SACRAMENTO -- Critics and many political observers might see California's bullet train project as nearly dead, but state officials made clear Thursday that the train is still heading down the rails at full speed.

Under siege following court rulings, Dan Richard, the chairman of the state's High-Speed Rail Authority, said the state still plans to break ground as early as next month on the largest public works project in California history.

Sacramento Superior Court Judge Michael Kenny decided last week that nearly $8.6 billion in bond money California needs to construct the first section of the rail line are off limits until the state proves it can pay for the $68.4 billion project. The only other cash the state has to finance the project is $3.3 billion in federal funds that are also at risk because of the rulings.

But Richards insisted to reporters Thursday that "nothing in those rulings changes our ability to move forward. We're ready to build this project."

Jack Pitney, a politics professor at Claremont McKenna College, compared Richard's response to a scene from the 1978 film "Animal House" when a young ROTC officer, played by Kevin Bacon, tried to calm rioting students by softly telling them: "All is well. All is well." Seconds later, he was knocked over and trampled by the students.

Acting as if the San Francisco-to-Los Angeles rail line's future is not threatened this time around is irrational and foolish, Pitney said.

"A lot of people are politically and economically invested in this project. A lot of careers and reputations are at stake," he said. "The people supporting the project don't want to make any concessions to their opponents for fear that it will stall for good."

But Richard said the project championed by Gov. Jerry Brown was not in jeopardy and even denied the judge's rulings qualified as a delay. He said emphatically that the authority will comply with the orders, but he could not explain how, noting that the board would discuss strategy in a closed-door meeting Thursday afternoon.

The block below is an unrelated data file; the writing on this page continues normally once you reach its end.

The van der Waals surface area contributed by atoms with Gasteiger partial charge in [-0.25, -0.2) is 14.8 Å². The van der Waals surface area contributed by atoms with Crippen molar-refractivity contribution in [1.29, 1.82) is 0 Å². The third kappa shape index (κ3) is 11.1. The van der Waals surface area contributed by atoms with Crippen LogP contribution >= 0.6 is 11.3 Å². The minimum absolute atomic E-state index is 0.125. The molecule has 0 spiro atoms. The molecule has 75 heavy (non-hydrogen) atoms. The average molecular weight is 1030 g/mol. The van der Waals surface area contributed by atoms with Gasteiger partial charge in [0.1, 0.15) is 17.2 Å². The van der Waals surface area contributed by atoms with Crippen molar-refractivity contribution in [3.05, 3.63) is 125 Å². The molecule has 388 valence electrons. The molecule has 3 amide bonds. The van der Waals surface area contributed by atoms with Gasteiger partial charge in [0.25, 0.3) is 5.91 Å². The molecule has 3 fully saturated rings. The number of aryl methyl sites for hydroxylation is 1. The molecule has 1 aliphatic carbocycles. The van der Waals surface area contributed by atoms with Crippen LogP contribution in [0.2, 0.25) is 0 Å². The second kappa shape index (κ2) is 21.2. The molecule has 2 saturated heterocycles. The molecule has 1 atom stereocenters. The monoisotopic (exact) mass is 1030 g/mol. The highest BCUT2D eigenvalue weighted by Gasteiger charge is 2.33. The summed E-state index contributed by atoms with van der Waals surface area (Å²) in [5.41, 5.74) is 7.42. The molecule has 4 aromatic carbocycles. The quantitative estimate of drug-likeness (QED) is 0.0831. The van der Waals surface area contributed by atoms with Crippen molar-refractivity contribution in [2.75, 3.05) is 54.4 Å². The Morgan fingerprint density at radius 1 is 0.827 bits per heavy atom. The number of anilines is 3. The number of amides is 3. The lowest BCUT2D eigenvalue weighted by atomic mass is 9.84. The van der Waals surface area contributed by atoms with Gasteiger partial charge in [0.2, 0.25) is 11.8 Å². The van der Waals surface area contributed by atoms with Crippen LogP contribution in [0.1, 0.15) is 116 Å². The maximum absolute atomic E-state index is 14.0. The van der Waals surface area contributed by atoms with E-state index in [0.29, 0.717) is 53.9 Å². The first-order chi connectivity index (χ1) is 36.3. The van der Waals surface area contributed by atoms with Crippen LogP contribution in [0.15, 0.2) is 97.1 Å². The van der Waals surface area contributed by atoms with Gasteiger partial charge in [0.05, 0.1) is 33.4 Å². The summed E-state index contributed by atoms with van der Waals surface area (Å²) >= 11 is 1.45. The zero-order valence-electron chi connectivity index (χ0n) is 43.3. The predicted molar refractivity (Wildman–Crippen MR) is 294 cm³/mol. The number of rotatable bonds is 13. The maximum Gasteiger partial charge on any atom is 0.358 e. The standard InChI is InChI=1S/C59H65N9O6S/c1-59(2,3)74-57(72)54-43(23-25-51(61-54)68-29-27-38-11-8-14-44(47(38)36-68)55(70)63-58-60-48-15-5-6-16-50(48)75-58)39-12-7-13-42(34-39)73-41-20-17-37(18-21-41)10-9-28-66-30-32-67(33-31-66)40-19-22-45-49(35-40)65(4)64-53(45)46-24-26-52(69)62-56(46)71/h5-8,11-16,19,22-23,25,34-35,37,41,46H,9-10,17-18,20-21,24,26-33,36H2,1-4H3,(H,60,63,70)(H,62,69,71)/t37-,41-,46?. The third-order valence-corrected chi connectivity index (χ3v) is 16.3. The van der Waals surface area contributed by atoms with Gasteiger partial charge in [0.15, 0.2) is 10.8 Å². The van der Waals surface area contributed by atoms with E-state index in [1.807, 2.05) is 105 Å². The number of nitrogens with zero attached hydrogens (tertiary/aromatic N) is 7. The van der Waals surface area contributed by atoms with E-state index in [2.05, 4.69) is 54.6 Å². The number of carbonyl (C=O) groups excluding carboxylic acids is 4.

"We see a pathway forward with this project, even though I can't stand here today and tell you exactly what we're going to do," Richard said.

Even before last week's rulings by Kenny, the project had been mocked as a "train to nowhere" because the state had only enough funding to build about 120 miles of track, from the Fresno-Madera area to the northern outskirts of Bakersfield.

In another bit of bad news for the rail authority this week, a federal regulatory agency ruled that it must complete additional planning before work can begin in Fresno, where a multibillion-dollar construction contract has already been awarded. The decision by the Surface Transportation Board will likely drive up the cost for that portion of the rail project.

This is not the first time the authority -- which has already spent almost $1 billion on the project -- has played down the significance of a setback others have deemed as a fatal blow.

Michael Brady, a San Francisco attorney who represents Kings County and filed the lawsuit that resulted in last week's rulings, said Richard's comments and tone are consistent with what's he's heard from the authority before.

"He pretends not to appreciate the significance of a setback like this one, but I know he's totally full of it," Brady said. "Right now, they're in a serious box."

The judge's requirements will be so time consuming and expensive for the authority to complete that it may be "impossible" for the state to comply, Brady said.

Kenny ruled that the state must draft a new funding plan and complete more environmental analysis before he will allow the authority to spend any state bond money, which California voters approved in a 2008 ballot measure.

The judge last week also denied the state's request to "validate" the sale of the bonds.

In the ruling, Kenny scolded the authority's finance committee for rubber-stamping the board's request to issue the bonds without enough proof that the action was necessary.

Richard on Thursday also announced that the state will repeat its effort to get the judge's approval, and he directed the authority's staff to begin researching what the state must do to be successful this time.

"We're directing staff to start a new validation action," Richard said. "We're going down that path.

Contact Jessica Calefati at 916-441-2101. Follow her at Twitter.com/Calefati.